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Shrawan Neupane
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    Shrawan Kumar Neupane
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A deep dive into staking and providing liquidity

June 11, 2022

Opinion: It’s critical to grasp the fundamentals of proof-of-stake before diving into staking, which is becoming more vital for many emerging protocols.

In many aspects, digital assets vary from conventional fiat currencies (such as dollars) that most people are familiar with. One of the most distinguishing features of digital assets is that they are neither issued nor kept by any central bank; instead, they exist in decentralized systems that are quite different from those used by conventional banks.

Because digital assets are decentralized, the technology that underpins most of the — blockchain — is the key to their decentralization. Mining is a process in which computers solve difficult equations to enable the development of new blocks, which is how most digital assets are generated (not all of the time, but most of the time!).

Proof-of-work (PoW) and proof-of-stake (PoS) mining are the two most common methods of mining (PoS). We’ll go into the technical details of PoS and staking in general in this post, but you can also read a beginner’s introduction to the distinctions between PoS and PoW here.

Staking is the practice of locking one’s assets on cryptocurrency wallets to participate in transaction validation procedures and earn freshly created coins as a result. This paradigm is specific to blockchains that employ PoS consensus processes, as opposed to the PoS systems that are also widely used. As a result, understanding the complexities of staking requires a fundamental understanding of PoS.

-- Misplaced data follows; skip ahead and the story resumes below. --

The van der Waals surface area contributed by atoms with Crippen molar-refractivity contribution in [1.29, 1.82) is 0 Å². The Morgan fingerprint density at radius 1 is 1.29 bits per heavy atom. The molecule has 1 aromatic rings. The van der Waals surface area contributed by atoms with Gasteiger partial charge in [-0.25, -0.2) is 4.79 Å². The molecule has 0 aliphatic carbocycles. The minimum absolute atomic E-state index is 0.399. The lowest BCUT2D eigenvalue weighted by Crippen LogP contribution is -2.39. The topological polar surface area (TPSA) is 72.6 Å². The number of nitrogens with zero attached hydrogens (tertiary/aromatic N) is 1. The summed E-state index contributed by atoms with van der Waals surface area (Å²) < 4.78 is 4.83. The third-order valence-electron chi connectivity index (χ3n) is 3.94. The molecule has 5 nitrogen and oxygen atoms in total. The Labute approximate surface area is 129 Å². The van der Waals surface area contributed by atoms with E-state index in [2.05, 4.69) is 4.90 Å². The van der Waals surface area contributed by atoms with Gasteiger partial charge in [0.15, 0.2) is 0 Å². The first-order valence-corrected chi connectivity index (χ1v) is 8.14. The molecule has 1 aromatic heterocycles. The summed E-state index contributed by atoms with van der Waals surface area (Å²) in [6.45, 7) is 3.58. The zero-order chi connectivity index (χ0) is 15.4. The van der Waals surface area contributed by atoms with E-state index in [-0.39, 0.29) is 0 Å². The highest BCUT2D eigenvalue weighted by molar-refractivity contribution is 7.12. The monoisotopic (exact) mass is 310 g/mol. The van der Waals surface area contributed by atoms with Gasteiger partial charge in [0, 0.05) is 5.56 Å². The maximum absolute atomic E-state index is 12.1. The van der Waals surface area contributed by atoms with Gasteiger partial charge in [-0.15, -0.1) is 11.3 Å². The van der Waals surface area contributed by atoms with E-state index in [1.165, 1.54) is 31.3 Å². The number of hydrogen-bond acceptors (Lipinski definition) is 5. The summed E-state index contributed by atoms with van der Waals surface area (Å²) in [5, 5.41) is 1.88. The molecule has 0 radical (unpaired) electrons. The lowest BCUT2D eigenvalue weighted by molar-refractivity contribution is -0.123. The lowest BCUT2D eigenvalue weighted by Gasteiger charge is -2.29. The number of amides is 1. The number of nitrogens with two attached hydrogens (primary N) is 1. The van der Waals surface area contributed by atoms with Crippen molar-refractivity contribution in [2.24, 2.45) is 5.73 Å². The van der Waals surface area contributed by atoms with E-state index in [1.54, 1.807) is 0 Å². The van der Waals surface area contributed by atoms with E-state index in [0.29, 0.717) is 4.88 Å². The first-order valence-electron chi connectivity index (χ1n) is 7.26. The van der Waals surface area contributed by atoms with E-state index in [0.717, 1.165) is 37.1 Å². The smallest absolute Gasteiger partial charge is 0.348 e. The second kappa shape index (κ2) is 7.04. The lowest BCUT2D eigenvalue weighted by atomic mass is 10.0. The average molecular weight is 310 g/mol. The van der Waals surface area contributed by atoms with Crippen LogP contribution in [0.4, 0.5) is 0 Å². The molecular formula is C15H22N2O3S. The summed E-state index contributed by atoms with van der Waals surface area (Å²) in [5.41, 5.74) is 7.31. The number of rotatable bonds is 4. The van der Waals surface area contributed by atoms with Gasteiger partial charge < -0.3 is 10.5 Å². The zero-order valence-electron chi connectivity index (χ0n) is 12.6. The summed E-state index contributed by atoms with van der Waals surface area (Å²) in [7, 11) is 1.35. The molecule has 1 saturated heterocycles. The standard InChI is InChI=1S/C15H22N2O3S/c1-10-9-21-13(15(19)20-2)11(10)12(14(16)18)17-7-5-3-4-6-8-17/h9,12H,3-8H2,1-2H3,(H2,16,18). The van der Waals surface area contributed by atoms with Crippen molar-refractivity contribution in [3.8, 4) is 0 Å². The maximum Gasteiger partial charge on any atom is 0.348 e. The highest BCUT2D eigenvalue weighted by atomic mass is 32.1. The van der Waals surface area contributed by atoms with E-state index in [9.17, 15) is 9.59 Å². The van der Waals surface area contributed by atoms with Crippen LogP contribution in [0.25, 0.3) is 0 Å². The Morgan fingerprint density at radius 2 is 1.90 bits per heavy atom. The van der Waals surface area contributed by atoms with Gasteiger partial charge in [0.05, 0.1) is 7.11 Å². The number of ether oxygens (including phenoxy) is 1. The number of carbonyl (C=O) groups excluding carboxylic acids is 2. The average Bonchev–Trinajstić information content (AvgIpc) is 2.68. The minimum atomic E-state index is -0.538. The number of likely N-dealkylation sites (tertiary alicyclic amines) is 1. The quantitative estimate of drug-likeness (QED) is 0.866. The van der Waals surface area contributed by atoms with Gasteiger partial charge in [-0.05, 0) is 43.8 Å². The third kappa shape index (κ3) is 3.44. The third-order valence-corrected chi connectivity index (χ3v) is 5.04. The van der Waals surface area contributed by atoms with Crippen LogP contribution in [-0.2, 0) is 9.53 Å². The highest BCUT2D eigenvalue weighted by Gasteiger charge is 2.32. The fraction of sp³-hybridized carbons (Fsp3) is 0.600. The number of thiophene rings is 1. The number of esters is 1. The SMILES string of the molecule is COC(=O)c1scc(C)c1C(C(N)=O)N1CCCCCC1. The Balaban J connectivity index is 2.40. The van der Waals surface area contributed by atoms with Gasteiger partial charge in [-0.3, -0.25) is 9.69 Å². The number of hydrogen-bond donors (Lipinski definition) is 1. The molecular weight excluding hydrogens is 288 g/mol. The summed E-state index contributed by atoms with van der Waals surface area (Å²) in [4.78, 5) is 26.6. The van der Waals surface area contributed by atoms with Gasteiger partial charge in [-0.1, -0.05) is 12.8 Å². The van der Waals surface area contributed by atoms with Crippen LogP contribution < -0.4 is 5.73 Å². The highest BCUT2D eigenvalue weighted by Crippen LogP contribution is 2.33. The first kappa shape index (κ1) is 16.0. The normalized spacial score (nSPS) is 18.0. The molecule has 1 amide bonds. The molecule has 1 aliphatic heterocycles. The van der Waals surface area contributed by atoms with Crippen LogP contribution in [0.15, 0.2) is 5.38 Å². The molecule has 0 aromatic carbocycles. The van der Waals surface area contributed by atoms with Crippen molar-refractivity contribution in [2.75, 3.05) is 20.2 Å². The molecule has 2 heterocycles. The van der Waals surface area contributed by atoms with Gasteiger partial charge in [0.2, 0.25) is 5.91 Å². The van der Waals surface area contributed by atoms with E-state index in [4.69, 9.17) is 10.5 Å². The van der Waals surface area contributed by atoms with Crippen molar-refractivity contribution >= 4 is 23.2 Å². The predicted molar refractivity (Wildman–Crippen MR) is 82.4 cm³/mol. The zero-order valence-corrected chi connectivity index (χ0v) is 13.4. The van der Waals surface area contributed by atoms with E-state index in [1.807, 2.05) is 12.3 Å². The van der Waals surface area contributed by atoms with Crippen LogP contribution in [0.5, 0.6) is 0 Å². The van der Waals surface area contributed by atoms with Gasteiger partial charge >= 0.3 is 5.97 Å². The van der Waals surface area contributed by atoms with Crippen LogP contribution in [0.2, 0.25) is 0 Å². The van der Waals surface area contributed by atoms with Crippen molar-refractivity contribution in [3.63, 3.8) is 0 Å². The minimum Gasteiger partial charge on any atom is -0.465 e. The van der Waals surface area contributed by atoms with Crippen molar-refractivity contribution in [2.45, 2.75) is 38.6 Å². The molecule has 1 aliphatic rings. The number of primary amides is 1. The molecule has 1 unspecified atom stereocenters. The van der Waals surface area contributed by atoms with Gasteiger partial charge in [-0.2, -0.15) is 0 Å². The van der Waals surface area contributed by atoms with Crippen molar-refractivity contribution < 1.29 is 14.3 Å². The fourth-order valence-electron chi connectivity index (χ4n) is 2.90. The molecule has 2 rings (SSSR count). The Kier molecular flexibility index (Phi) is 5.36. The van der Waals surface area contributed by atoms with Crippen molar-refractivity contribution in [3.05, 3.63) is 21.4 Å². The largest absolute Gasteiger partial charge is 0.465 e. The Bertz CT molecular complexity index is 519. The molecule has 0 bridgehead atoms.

What Is Proof-of-Stake and How Does It Work?

To verify the legitimacy of transactions completed on the blockchain and produce new blocks, PoS validators are chosen at random or nominated based on predefined criteria. It’s worth noting that one of the most prevalent criteria for handpicking validators is the number of digital assets staked on the blockchain by each address contending for the job. The quantity, digital asset volume, and size of validators, many of whom are validators as a company, are often used to assess the strength of a validator network.

Some PoS blockchains choose validators depending on the number and quality of digital assets staked by the validator. In this situation, the more staked coins you have, the more likely you are to become a legitimate validator. In contrast, other blockchains set a staking criterion and then choose validators at random from a list of addresses that match these requirements.

Validators need not need to possess specialist hashing equipment or solve complicated issues to participate in the PoS consensus process. Instead, users only need to accumulate a significant number of digital assets and submit those assets for consideration in the creation of new blocks.

The PoS framework is less time-consuming and costly than the proof-of-work option. Similarly, if done correctly, it is feasible to preserve a reasonable level of decentralization. Although the great majority of PoS-based blockchains use a single currency for staking, others create a double token ecosystem in which a digital asset is locked and a separate coin is issued as the staking incentive.

Staking is necessary for the security of PoS blockchains. As a result, some blockchains include fail-safes and stake-slashing settings to guarantee that validators are working in the best interests of the network. In other words, once the network detects that a validator allows double-spending, the stake (the locked asset) is in danger.